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The ability to check spelling while you type has long been available in Microsoft Edge, but the tasks have been done with Hunspell’s open source spell-checking tools. Starting with version 83, the chrome version of the browser switches to Windows spell checking.
While previous tools have contributed to spell checking, using Windows Spell Check offers additional benefits, including support for additional languages and dialects, acronyms, better link support, and a common custom dictionary.
How to use spell checking in Microsoft Edge
For most users, no action is required to configure the spell checker – it automatically inherits your preferred language settings from Windows. To configure the languages you want to check spelling, navigate to the edge://settings/languages page.
- Users can install additional languages for spell checking in the Windows settings by navigating to Time & Language -> Language and selecting Add Preferred Language.
- If the user does not have the required language pack installed (or if it is not available), Microsoft Edge will use its previous experience with Hunspell.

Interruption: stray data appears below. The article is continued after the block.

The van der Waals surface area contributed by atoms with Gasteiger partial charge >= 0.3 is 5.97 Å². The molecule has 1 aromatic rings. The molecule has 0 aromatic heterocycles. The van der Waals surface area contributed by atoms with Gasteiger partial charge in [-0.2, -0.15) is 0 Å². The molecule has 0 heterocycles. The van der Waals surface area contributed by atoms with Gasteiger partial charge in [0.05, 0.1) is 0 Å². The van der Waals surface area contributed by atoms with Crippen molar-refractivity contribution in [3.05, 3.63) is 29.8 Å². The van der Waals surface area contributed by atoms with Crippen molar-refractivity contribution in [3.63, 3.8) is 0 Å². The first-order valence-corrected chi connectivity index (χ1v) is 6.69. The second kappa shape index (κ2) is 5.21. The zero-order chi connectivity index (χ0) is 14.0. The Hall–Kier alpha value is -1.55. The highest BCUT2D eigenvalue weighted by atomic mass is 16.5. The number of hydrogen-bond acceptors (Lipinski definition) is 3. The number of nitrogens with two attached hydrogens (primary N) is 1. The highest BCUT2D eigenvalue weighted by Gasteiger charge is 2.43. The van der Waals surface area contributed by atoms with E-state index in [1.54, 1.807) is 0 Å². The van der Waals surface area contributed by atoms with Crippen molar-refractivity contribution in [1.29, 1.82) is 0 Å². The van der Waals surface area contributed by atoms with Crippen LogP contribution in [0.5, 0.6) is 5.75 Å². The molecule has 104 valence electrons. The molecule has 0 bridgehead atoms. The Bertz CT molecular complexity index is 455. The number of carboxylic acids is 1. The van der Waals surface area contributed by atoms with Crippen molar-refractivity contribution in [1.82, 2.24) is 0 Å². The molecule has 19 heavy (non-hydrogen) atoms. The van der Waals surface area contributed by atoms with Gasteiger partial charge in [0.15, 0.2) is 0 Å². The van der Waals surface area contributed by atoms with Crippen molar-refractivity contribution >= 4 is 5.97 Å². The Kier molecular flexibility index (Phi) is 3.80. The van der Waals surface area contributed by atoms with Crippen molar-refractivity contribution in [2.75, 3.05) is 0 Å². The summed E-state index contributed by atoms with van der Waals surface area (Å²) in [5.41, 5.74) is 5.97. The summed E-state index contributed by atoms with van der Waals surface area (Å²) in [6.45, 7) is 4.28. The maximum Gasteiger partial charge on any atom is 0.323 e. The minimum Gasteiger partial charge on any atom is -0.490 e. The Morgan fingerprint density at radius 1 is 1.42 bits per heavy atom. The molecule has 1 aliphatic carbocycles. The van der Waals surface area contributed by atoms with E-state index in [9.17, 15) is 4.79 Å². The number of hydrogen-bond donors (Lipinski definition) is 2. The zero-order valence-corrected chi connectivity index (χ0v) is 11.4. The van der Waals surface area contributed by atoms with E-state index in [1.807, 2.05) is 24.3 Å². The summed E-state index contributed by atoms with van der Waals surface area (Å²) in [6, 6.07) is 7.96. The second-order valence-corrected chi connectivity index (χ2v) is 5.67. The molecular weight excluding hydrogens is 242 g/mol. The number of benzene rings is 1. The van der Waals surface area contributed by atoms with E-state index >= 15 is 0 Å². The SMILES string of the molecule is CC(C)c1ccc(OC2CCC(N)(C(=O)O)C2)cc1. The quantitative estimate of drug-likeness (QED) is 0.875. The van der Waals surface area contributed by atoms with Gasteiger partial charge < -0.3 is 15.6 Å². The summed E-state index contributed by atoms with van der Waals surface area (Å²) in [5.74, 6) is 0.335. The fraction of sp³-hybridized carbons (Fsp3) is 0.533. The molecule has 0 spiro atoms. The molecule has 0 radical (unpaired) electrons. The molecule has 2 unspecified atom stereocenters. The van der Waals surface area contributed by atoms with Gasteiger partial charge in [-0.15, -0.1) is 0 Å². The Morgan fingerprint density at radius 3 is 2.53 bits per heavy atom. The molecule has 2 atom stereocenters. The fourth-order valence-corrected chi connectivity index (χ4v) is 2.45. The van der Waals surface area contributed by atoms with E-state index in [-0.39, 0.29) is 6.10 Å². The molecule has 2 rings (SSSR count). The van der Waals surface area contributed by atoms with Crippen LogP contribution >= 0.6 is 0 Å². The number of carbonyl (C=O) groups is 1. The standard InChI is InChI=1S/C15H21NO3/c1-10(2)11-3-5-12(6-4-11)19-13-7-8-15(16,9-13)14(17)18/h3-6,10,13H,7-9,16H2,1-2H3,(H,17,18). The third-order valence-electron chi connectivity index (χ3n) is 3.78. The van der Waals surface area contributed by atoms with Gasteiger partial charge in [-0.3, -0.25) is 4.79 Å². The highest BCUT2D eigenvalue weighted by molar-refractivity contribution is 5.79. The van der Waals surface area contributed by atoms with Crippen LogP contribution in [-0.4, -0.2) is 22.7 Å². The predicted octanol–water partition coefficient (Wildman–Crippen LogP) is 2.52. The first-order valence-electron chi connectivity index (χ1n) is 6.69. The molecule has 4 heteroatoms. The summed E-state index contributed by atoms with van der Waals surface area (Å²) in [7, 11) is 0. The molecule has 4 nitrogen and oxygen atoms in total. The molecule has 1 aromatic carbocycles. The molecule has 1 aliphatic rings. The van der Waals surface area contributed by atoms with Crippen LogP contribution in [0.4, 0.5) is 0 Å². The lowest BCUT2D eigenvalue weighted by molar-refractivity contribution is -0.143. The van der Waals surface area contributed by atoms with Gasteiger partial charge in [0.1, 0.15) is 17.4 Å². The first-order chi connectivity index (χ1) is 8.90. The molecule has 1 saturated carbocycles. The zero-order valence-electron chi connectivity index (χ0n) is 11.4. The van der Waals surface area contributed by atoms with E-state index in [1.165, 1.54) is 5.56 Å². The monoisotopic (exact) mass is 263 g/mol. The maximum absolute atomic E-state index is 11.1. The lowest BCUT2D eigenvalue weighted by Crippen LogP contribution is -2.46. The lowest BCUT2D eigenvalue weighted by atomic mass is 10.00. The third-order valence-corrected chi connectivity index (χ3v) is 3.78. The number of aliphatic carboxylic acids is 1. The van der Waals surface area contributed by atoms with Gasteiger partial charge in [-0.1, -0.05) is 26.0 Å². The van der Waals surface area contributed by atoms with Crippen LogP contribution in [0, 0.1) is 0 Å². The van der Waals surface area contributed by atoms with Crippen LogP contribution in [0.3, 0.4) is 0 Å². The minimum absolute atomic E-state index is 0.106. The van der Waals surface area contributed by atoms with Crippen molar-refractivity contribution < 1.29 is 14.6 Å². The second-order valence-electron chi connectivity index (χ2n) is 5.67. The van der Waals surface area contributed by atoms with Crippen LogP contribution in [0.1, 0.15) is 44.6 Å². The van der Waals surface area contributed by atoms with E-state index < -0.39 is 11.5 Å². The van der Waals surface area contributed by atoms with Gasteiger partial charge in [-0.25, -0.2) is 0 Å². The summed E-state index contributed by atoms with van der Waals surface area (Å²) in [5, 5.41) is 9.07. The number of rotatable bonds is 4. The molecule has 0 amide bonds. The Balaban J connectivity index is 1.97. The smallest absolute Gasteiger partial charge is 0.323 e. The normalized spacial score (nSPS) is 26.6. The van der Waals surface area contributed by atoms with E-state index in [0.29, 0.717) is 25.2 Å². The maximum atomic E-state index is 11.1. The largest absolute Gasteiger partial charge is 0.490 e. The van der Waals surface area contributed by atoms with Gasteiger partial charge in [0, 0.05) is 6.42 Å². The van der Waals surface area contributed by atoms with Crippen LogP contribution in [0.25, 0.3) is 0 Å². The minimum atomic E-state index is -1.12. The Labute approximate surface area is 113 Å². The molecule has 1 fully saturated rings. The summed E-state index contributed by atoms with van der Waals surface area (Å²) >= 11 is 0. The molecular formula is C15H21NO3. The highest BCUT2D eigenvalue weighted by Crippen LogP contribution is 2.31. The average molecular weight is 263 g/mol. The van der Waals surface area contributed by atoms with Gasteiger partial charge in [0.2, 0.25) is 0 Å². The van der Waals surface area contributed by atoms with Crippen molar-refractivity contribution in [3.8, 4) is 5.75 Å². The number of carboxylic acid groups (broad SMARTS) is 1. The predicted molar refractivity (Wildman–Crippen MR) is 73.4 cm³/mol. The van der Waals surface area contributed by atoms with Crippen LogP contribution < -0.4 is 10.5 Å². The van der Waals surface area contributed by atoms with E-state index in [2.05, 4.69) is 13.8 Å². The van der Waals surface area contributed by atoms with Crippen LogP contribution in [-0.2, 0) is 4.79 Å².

How is the Windows Custom Dictionary supported?
- It is important that we talk about it and explain how it works. Microsoft Edge and the Windows Custom Dictionary are shared. If you add a word with Edge, it will be added to the Windows Custom Dictionary.
- You can manually verify that the word is included by opening the default.dic file located at %appdata%\Microsoft\Spelling.
- Words you add from outside Edge are not visible, but are an exception to the spell checking process. Any words you add to Edge can be removed from Edge. The same is true for all Chromium browsers.
If you spend most of your time working and editing documents in Windows, this will be very helpful.
This feature was developed in collaboration between Google and Microsoft engineers as part of the Chromium project, so that all Chromium-based browsers can benefit from the integration of Windows spell checking. We would like to thank Guillaume Jenkins and Rouslan Solomakhin (Google) and Bruce Long, Luis Sanchez Padilla and Siye Liu (Microsoft) for their contributions to this paper.
The new spell checker is now available in Microsoft Edge, starting with version 83, which was recently released in the stable channel.
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